Lat-Nam Kerfuffle where I try to make all of this fit together somehow, do temper your hopes a little. It's simply impossible to make all these references fit without creating some sort of circulair timeline where one character appears first in Legends I and then in Legends II, while another character goes the other way. Even with less egregious examples you can end up with characters who have apparently been around for thousands of years. To solve this without making up a whole lot of fan fiction involving outlandish time travel plots we need to assume there are multiple characters with the same name in the canon. Madarans especially seems to have a habit of naming their children after ancient legends in this fix. It's probably a cultural thing.
As for why this happened... well, Clayton Emery and Scott McGough have pretty much told us. Calyton has said several times, most recently in the comment section of this blog, that Xira was a late addition to the book, originally another minor character that was changed to incorporate more Legends from the set. Only nobody told Scott, who was putting the same characters in his own story. There was no editor keeping this straight, so it should come as no surprise that there was also no one making sure the new books worked with the old Harper Prism stuff.
I have speculated before on why continuity was such a mess at the time. Remember that the two Legends trilogies were published at the same time as the Otaria Saga, which was also a complete continuity trainwreck both internally and with regards to the rest of Magic's continuity. We'll probably never learn exactly what was going on inside WotC at the time, but this was clearly a time when the storyline, and especially a consistent continuity, were very low down on the list of priorities. Well, at least it's left us with an interesting puzzle...
Tor Wauki & Ramirez DePietro
Let's start with probably the most problematic example, the one that really causes the circulair continuity.
In Hazezon Tor Wauki is an archer aboard the ship of pirate Ramirez DePietro. In Emperor's Fist Tor Wauki meets Halfdane in the guise of DePietro and has no idea who the pirate is. Halfdane later reveals he killed DePietro two years ago. So Tor somehow ends up working for someone who died before he met him? Huh?
In a Phyrexia.com thread Scott McGough once said that Halfdane only thought he killed DePietro but that the pirate secretly survived, but this still leaves other problems. For example, in Hazezon DePietro looks about 15 (he claims to have drunk from a fountain of youth), but in Emperor's Fist Halfdane portrays him as older, with dyed hair. And even if we believe that DePietro survived his supposed murder by Halfdane, and that the shapeshifter did a shoddy job impersonating him, there are still timeline issues to deal with. Legends I happens 400 years after the Ice Age, around 3330 AR. As we discussed last time, Legends II happens at 3600 at the earliest. Moving Legends I beyond 3600 creates all sorts of problems with the plot, as Tirras's expansion was caused by the changing climate of the Flood Ages and thus can't take place centuries after the climate stabilized. Moving Legends II back before 3300 also creates problems due to dependencies it has regarding Kamigawa and Homelands.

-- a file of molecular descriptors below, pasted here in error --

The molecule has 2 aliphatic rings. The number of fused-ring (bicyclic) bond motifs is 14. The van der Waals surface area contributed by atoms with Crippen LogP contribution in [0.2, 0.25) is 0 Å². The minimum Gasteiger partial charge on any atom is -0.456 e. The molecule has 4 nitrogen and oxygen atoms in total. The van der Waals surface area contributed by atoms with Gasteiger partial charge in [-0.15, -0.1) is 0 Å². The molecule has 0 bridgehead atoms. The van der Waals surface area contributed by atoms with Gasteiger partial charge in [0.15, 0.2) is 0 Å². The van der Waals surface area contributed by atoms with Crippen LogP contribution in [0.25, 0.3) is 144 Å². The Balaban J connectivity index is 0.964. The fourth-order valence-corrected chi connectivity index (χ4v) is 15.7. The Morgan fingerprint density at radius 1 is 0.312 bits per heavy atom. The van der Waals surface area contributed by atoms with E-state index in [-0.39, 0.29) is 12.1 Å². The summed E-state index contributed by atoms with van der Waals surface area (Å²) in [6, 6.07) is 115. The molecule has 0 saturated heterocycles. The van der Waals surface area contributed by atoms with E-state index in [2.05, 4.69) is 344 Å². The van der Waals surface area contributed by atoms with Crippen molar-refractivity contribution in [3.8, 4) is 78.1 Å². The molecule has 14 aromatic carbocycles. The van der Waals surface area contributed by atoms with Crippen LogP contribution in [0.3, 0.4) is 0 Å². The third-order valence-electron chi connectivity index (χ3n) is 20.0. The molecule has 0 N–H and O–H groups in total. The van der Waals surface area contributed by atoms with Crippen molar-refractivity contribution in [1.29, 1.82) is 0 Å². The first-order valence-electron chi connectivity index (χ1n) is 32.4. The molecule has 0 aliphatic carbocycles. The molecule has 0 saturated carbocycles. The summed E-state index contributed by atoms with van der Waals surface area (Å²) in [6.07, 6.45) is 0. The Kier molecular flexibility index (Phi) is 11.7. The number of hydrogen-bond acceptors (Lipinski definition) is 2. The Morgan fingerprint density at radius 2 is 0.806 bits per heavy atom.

To smooth over a continuity issue I am more than willing to entertain death-faking pirates and incompetent shapeshifters, but I'm not breaking the entire timeline over it!
So. Two Tor Wauki's it is. One sailed with Ramirez DePietro back in ~3330. The other, perhaps named after the first, was Tetsuo's apprentice in... whenever Legends II takes place. There might even be a third Tor Wauki, as the flavor text of the Fifth Edition version of Ambush Party talks about a "Tor Wauki, Bandit King". Either of the two Tor's could still become a bandit king later in life of course, so pick your poison. Do you prefer limiting things to just two Tor's, or should there have been a whole Wauki dynasty with loads of Tor's through the ages?
If DePietro did drink from that fountain of youth he mentioned he could be the same character in both stories, sailing the seas with Tor I in Legends I, and then dying (or maybe just appearing to die) two years before Legends II. The 300 to 900 years between his appearances would explain why he no longer looks 15 in the end, he was just aging very slowly.
In Legends I there are archers who worship Lady Caleria as a goddess, in Legends II she's the leader of the island nation of Argenti. Here we could go two ways. The Caleria from Legends II is an elf, so she could be very old. We have multiple sources saying Dominarian elves live for about 1000 years. So if the two trilogies are closer to 300 years apart than to 900 years, it could be that the real Caleria made such a name for herself in southern Jamuraa that she became deified. Or, perhaps the mortal Caleria was simply named after a goddess. I think the second option is a simpler solution.
Back in the Greensleeves trilogy the saying "On Caleria's Ears" is used. This trilogy happens between 4073 and 4077, so if a Caleria was already worshiped back in 3330 this does not require any further explanation, unlike some other similar exclamations which we will talk about below. But I thought I should mention it for completion's sake.